Skip to main content


Much debate exists as to which calorie type should predominate in the diet. Some advocate a high protein approach, while others follow carbohydrate rich fare. Though your body requires all three macronutrient types - protein, fat, and carbohydrate - their respective effects on the body differ markedly.

Of the three macronutrients, carbohydrates are deemed the most nutritious, since the foods in which carbohydrates predominate - fruits, vegetables, beans - are highest in vitamin and mineral content, while foods comprised mainly of fats and/or proteins (animal products, nuts, oils) are less nutritionally dense.

Nutrition aside, the million dollar question is, What effect do the various calorie types have on body weight?

A study published in the Journal of Nutrition helps us answer this question. Researchers conducted a population-based, cross-sectional study of approximately 4500 middle-aged and elderly men and women to investigate the effects different macronutrient intakes have on percent body fat. They found that in the general population, higher protein intake was associated with more body fat. In a subset of the population - those who were moderate body mass and stable weight - it was a higher fat intake which was associated with higher body fat.

In other words, both high protein diets and higher fat diets are associated with higher percent body fat. In the case of high carbohydrate intake, the reverse is true. The more carbs you eat, the less fat you wear around your waist/hips/thighs/buttocks.

Emphasize carbs over protein and fat, and to get the most nutrition per calorie, focus on the high quality carbs found in fruits, vegetables and beans over those found in grains.


Popular posts from this blog


I was watching the TV show Naked and Afraid last night as I sometimes do. The show teams together two strangers, a man and a woman, who attempt to survive on their own for a period of 21 days in some remote and isolated region. Some of the locales featured include the Australian Outback, the Amazonian rainforest and the African Savanna. The man may have a military background, or be an adventurist or deep sea fisherman. Sometimes he's an ordinary dude who lives with mom. The woman is a park ranger or extreme fitness enthusiast or "just a mom" herself. Sometimes the couple quarrel, sometimes one or both "tap out" (quit) in a fit of anger or illness. It is satisfying to see them actually make it through the challenge and reach their extraction point. The victors are usually exhausted, emaciated, begrimed and bare ass naked.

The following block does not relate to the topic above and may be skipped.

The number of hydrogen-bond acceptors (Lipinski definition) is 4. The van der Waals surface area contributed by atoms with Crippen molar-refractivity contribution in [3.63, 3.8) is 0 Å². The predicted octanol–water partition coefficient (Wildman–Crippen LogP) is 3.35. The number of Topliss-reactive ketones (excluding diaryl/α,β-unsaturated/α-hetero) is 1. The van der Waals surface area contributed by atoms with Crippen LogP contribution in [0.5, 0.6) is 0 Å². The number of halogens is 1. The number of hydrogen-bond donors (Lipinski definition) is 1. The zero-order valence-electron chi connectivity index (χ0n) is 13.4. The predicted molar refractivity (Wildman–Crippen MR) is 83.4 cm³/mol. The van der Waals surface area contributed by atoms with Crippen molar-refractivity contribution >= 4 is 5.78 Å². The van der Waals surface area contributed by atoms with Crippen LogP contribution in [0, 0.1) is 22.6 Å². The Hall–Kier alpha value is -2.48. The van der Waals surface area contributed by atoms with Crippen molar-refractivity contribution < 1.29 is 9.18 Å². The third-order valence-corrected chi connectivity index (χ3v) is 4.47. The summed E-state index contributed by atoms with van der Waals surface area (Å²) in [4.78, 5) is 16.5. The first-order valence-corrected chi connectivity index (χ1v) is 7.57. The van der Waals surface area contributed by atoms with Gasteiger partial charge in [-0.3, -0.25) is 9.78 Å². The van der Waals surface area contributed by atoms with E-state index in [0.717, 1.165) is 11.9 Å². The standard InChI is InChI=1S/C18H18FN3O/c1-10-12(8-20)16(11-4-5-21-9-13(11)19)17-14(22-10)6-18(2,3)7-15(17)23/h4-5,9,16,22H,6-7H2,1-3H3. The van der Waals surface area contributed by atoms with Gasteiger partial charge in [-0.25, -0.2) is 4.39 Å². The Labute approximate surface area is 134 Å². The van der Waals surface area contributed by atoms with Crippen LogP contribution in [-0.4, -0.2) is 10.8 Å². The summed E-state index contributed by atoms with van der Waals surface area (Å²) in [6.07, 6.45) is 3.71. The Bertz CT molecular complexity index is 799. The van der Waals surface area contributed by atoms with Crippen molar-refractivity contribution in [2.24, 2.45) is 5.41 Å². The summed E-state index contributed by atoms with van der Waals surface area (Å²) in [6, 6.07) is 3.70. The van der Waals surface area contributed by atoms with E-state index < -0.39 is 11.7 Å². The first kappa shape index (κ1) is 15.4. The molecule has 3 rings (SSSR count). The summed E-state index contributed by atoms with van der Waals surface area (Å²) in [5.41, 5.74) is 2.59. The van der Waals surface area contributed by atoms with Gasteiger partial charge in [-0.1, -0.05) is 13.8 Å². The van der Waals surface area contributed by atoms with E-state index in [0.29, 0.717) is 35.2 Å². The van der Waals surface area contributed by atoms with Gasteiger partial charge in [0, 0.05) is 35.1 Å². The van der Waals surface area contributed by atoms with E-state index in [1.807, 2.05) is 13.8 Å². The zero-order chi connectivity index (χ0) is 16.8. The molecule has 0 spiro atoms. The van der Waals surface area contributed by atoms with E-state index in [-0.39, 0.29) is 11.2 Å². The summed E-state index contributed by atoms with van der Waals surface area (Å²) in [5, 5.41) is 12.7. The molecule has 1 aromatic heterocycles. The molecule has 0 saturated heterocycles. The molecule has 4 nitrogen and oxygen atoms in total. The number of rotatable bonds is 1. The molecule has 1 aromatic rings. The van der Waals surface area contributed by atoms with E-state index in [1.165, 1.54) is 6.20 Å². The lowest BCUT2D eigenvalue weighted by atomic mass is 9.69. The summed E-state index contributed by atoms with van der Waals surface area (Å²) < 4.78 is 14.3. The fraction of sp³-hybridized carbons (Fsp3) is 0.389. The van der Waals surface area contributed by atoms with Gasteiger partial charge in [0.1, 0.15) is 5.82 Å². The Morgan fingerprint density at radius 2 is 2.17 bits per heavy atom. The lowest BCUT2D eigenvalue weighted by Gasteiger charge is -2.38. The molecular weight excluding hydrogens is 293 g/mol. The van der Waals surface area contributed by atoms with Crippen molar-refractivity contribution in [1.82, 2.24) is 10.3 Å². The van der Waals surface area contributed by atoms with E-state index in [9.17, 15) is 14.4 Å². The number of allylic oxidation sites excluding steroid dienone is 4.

Even more satisfying, at least for me, is the occasional ass shot, snuck in at strategic intervals to boost viewership, of course. It's co…


In my days in the working world, doing the traditional 9 to 5 thing - although when I was a teacher it was more like 10 to 2 and 6 to 9; and as a doctor it was often 6 to 6 - I saw how easy it is to fall into the traps of so-called civilized life. I'm talking about modern vices. Things like drinking, smoking, drug use, promiscuity, and a diet of processed food, with or without animal flesh.

During my senior year of high school I decided it was necessary for me to abstain from these five vices. Each day that I didn't 1. drink alcohol, 2. smoke cigarettes, 3. do drugs, 4. eat meat, and 5. have sex or masturbate, was a day lived in the right direction. The direction of purity, divinity, wholesomeness, God consciousness. It was a way of distancing myself from my more earthy peers, who even at the tender age of 17 were indulging in many of these fleshy pursuits, and on a daily basis. I had soccer teammates who smoked a pack of cigarettes, getting their fixes before school, between …


I hereby proclaim that June is meditation month. And July and August and some of September too. For me at least. During the hundred days that comprise summer, give or take, I have taken it upon myself to "assume the position" for approximately one hour each day, usually divided into two 30-minute sessions. During this time I sit in front of a candle flame, let my breathing subside, and with it my mental activity, and literally count the seconds.

The reductive tendency that is emblematic of science has penetrated schools of meditation, and there are many, each of which advertises its particular breed as, if not being the best, at least boasting novel or specific benefits not found in other forms of meditation. 

For example, there is mindfulness, which is the monitoring of thoughts. There is concentration or focus, as on an object or the breath. There is transcendental meditation, which uses the inward repetition of a phrase, or mantra, to "allow your active mind to easily …